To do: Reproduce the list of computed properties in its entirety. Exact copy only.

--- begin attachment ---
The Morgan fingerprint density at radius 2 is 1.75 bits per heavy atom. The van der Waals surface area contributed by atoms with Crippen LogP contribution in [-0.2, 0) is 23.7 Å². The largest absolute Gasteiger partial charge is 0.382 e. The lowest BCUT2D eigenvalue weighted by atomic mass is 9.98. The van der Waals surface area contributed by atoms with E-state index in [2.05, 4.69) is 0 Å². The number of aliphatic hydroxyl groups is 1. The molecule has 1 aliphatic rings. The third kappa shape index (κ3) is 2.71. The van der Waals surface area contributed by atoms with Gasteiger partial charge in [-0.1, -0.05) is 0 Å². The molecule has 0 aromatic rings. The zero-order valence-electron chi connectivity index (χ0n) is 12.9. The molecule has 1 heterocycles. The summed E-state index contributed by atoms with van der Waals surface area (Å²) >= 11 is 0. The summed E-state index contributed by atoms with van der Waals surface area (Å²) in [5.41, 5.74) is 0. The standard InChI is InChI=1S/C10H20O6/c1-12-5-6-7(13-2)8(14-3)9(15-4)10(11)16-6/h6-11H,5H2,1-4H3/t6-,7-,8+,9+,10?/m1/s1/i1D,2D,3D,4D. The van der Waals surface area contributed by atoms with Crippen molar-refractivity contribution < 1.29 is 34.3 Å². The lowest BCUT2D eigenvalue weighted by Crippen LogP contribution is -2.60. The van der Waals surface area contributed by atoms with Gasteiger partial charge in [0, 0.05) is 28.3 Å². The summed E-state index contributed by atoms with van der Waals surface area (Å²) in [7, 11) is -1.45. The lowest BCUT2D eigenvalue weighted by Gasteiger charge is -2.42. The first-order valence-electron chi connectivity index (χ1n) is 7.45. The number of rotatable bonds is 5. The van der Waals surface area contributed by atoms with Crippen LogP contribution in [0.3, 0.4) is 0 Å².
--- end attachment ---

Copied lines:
The Morgan fingerprint density at radius 2 is 1.75 bits per heavy atom. The van der Waals surface area contributed by atoms with Crippen LogP contribution in [-0.2, 0) is 23.7 Å². The largest absolute Gasteiger partial charge is 0.382 e. The lowest BCUT2D eigenvalue weighted by atomic mass is 9.98. The van der Waals surface area contributed by atoms with E-state index in [2.05, 4.69) is 0 Å². The number of aliphatic hydroxyl groups is 1. The molecule has 1 aliphatic rings. The third kappa shape index (κ3) is 2.71. The van der Waals surface area contributed by atoms with Gasteiger partial charge in [-0.1, -0.05) is 0 Å². The molecule has 0 aromatic rings. The zero-order valence-electron chi connectivity index (χ0n) is 12.9. The molecule has 1 heterocycles. The summed E-state index contributed by atoms with van der Waals surface area (Å²) >= 11 is 0. The summed E-state index contributed by atoms with van der Waals surface area (Å²) in [5.41, 5.74) is 0. The standard InChI is InChI=1S/C10H20O6/c1-12-5-6-7(13-2)8(14-3)9(15-4)10(11)16-6/h6-11H,5H2,1-4H3/t6-,7-,8+,9+,10?/m1/s1/i1D,2D,3D,4D. The van der Waals surface area contributed by atoms with Crippen molar-refractivity contribution < 1.29 is 34.3 Å². The lowest BCUT2D eigenvalue weighted by Crippen LogP contribution is -2.60. The van der Waals surface area contributed by atoms with Gasteiger partial charge in [0, 0.05) is 28.3 Å². The summed E-state index contributed by atoms with van der Waals surface area (Å²) in [7, 11) is -1.45. The lowest BCUT2D eigenvalue weighted by Gasteiger charge is -2.42. The first-order valence-electron chi connectivity index (χ1n) is 7.45. The number of rotatable bonds is 5. The van der Waals surface area contributed by atoms with Crippen LogP contribution in [0.3, 0.4) is 0 Å².